The movements of our hands when we act on objects and when we represent those acts on objects (i.e., when we gesture), are similar, but as Cartmill, Beilock, et al. (2012) highlight, gestures are representations and not mere copies of actions. Gestures are in the same time kinetically close to actions and representationally close to thoughts (Cartmill, Beilock, et al., 2012). This is why the authors consider that analyzing gesture could be an ideal way to understand the connection between action and thought. Similarly, Goldin-Meadow & Beilock (2010) propose that gestures influence cognition because they facilitate this connection. They present evidence (see below) that in some cases gestures can have even a bigger influence on subsequent cognitive representations than action itself.
As Cartmill, Beilock, et al. (2012) and Beilock and Goldin-Meadow (2010) stipulate, gestures can bring a unique contribution to a better understanding of how cognition is embodied. The actions that we perform are the foundation of the subsequent sensory-motor and perceptual simulations that the brain performs when representing those actions. The gestures we produce are an external reflection of these simulations. As we will show later, they can also influence these simulations, just like action does.
Kontra et al. (2012) point out that action experience and early sensory- motor learning shape cognition. If we investigate the actions that individuals experience across the lifespan, we can better understand the process of embodied learning: how are concepts built in developmental time, as a result of our actions (Kontra et al. 2012; Cartmilll, Beilock, et al., 2012). Evidence about how our action history influences how our brains simulate performing those actions is offered by Calvo-Merino, Glaser, Grèzes, Passingham, & Haggard (2005). They showed that there are differences regarding activated brain areas as a function of previous expertise with the observed actions (Calvo-Merino et al., 2005). Calvo-Merino et al. (2005) found that different simulations are carried out in the brain when dancers watch videos of classical ballet (with which they had expertise) or videos with capoeira movements (at which they were novices). When watching videos with their own dance style, the activated brain areas were similar to those engaged in performing those movements. This pattern of brain activation was not observed in the situation when they observed capoeira, for which they were not trained. These studies demonstrated that action has an influence on thought. But similar results were obtained when analyzing if gesture could also have such an influence.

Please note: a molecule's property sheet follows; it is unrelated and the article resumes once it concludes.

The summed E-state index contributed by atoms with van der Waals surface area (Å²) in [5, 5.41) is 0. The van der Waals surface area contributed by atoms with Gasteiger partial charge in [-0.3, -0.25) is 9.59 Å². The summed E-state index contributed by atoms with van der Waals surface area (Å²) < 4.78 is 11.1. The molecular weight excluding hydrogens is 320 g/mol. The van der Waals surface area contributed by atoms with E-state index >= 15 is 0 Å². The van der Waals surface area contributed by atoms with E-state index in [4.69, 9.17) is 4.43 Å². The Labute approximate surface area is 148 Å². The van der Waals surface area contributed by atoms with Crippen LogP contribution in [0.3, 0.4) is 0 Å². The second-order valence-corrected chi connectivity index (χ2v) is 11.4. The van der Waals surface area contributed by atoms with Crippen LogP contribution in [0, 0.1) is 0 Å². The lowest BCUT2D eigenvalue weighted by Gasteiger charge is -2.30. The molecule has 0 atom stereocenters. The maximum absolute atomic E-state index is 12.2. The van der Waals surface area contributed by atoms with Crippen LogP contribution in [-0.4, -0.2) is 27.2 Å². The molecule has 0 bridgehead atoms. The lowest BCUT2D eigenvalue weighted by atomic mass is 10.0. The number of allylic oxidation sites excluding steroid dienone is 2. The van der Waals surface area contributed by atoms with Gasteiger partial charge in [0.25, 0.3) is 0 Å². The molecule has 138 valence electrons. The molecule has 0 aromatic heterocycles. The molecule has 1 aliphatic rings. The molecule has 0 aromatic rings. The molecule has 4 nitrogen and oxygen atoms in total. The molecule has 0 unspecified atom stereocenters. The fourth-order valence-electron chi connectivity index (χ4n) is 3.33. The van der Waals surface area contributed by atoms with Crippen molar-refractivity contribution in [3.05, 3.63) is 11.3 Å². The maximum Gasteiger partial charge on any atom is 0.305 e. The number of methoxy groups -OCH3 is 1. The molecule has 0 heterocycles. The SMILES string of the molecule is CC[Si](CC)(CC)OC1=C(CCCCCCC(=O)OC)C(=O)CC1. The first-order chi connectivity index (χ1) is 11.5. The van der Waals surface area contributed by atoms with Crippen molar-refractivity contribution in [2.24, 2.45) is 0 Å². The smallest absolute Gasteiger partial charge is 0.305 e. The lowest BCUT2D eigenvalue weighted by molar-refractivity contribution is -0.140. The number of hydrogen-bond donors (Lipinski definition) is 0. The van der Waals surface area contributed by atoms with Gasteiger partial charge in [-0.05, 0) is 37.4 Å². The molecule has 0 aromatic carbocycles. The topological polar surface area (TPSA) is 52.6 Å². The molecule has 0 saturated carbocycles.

Beilock and Goldin-Meadow (2010) asked participants to solve the Tower of Hanoi task (TOH1). After that, the participants had to explain their performance, and their spontaneous gestures were assessed. Participants were then divided into two groups. One group - the switch group, was asked to solve a modified version of the classical TOH task (TOH2) in which the weights of the disks were inverted so that the smallest disk was the heaviest (and could be lifted only with two hands) and the bigger one was the lightest. The other group - the no-switch group, was presented again with the classical version TOH1, in which the smallest disk also had the smallest weight and could be lifted with one hand. The performance of the switch group was then compared with that of the no-switch group when solving TOH for the second time. The more the participants in the switch group used one hand gestures to describe moving the smallest disk, the more their performance decreased when solving TOH2. No such effect was observed for those in the no- switch group. In a second experiment, the explanation step was skipped for one group of participants that solved both TOH1 and TOH2. These participants had a better performance than those from the first study that explained (and gestured) their performance in TOH1 before switching to TOH2. This suggests that gesturing can affect performance if it is incompatible with subsequent actions (Beilock and Goldin-Meadow, 2010).